New technology helps researchers decrease emissions at coal plants
China Daily


(Photo: VCG)

Researchers at Zhejiang University aim to further lower the emissions of coal-fired power plants by improving the ultralow emission technology they have developed.

Their system can effectively reduce the emissions of pollutants such as sulfur dioxide, sulfur trioxide and heavy metals such as mercury.

"We are improving the accuracy of the system, lowering the operating costs under variable load conditions and promoting the system from coal-fired power plants to also be applied to industrial boilers," said Zhang Yongxin, a researcher at the university's Institute for Thermal Power Engineering.

Coal is the main source of energy in China. According to the International Energy Agency, the country has been the world's largest producer of coal since 1985 and produced nearly half the world's coal in 2014.

Gao Xiang, a researcher at the institute who heads the team working on the project, said coal accounts for over 90 percent of China's proven reserves of fossil energy resources and, even though new energy is weighing in, its coal-based energy structure is not likely to change in the short term.

Pollutants such as nitrogen oxides, particulate matter and sulfur dioxide emitted when coal is burned are major causes of atmospheric pollution, including smog.

"So how to reduce the emissions of coal-fired power plants is of great significance to China's clean coal utilization and energy security, and it has become a national strategic imperative," Gao said.

His team has been studying technological answers to coal-fired pollution since the early 1990s. However, the diversity of China's coal resources-including their vast geographical distribution and the complex combustion features and pollutants-are some of the hardest problems to tackle.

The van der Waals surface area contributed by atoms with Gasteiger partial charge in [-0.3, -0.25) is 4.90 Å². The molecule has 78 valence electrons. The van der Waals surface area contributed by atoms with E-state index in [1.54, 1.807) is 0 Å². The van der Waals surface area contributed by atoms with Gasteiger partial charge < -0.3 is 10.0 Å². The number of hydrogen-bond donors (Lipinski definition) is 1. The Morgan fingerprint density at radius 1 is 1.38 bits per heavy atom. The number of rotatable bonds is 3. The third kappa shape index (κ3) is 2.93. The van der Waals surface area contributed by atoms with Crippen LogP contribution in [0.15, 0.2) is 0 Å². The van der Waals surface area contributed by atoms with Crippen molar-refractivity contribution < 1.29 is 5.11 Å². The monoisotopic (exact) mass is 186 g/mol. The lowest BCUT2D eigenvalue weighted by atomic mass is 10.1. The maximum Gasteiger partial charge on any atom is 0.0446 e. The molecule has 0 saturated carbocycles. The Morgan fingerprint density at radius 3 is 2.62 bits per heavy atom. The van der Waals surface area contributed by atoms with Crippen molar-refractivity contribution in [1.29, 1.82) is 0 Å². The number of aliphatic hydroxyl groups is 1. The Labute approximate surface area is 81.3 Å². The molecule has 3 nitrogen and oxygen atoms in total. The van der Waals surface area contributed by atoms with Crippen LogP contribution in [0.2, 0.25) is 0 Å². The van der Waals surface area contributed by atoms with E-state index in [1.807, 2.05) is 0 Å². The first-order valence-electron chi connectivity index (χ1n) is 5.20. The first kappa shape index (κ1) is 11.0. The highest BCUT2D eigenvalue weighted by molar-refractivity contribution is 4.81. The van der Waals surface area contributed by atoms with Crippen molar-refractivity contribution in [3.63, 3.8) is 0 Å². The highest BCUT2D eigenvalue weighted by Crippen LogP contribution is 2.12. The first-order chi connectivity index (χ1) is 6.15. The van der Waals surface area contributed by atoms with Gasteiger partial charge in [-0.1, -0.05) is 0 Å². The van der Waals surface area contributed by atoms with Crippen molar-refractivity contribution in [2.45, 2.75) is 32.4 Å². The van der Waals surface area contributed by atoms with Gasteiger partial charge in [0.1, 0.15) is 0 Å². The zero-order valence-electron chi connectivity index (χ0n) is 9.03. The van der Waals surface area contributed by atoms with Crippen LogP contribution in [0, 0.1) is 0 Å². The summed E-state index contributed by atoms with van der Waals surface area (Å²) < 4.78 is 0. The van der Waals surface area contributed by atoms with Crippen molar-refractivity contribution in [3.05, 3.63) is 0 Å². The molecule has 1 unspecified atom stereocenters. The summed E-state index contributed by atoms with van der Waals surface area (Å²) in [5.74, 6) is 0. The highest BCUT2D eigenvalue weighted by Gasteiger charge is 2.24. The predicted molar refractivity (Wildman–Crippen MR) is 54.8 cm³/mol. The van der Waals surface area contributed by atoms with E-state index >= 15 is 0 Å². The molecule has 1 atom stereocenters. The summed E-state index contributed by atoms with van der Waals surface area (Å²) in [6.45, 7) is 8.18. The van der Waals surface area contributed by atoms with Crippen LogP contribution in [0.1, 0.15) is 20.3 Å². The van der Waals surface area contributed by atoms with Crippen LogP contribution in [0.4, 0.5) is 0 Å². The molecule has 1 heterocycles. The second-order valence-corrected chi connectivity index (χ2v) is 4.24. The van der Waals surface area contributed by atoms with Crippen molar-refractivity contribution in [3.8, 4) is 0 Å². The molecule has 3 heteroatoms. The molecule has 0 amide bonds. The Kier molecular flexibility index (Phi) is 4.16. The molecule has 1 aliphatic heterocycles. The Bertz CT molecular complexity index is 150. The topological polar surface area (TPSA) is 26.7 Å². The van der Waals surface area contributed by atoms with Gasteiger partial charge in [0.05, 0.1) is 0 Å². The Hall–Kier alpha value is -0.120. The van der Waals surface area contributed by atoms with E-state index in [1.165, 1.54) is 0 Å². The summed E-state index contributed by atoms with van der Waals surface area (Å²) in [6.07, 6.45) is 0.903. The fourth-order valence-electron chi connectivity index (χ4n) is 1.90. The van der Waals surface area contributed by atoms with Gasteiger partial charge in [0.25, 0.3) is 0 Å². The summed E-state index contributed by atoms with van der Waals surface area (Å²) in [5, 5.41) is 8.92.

"It requires that the clean system must adapt to these 'coal situations'," Gao said, adding that variations in power plants' output also placed high demands on the system's adaptability and reliability.

After over 20 years of research, Gao and his team developed an integrated ultralow emission system capable of filtering out various types of pollutants from coal-fired flue gas quickly and cheaply.

The team has been working with Zhejiang Energy Group to apply the technology. In 2014, the company's Jiahua power plant was retrofitted with the ultralow emission system, and the emission indicators of all major pollutants are now about one-sixth of strict European Union standards.

It has been recognized as a model power plant in energy saving and emission reduction by the National Energy Administration.

By June 2017, Zhejiang Energy had upgraded 46 power plants. According to company data, emissions of sulfur dioxide have been reduced by 83 percent compared with national emission standards, nitrogen oxides by 50 percent and particulate matter by 67 percent.

In January 2018, the project earned the first prize in the National Technology Invention Award. The Ministry of Science and Technology said the system had drastically reduced the pollutants emitted by coal-fired power plants nationwide while boosting their profits by 1.19 billion yuan ($173 million) from 2014 to 2017.

"We aim to further lower the emissions of multiple pollutants and also foster more young talent in this area of study," Gao said.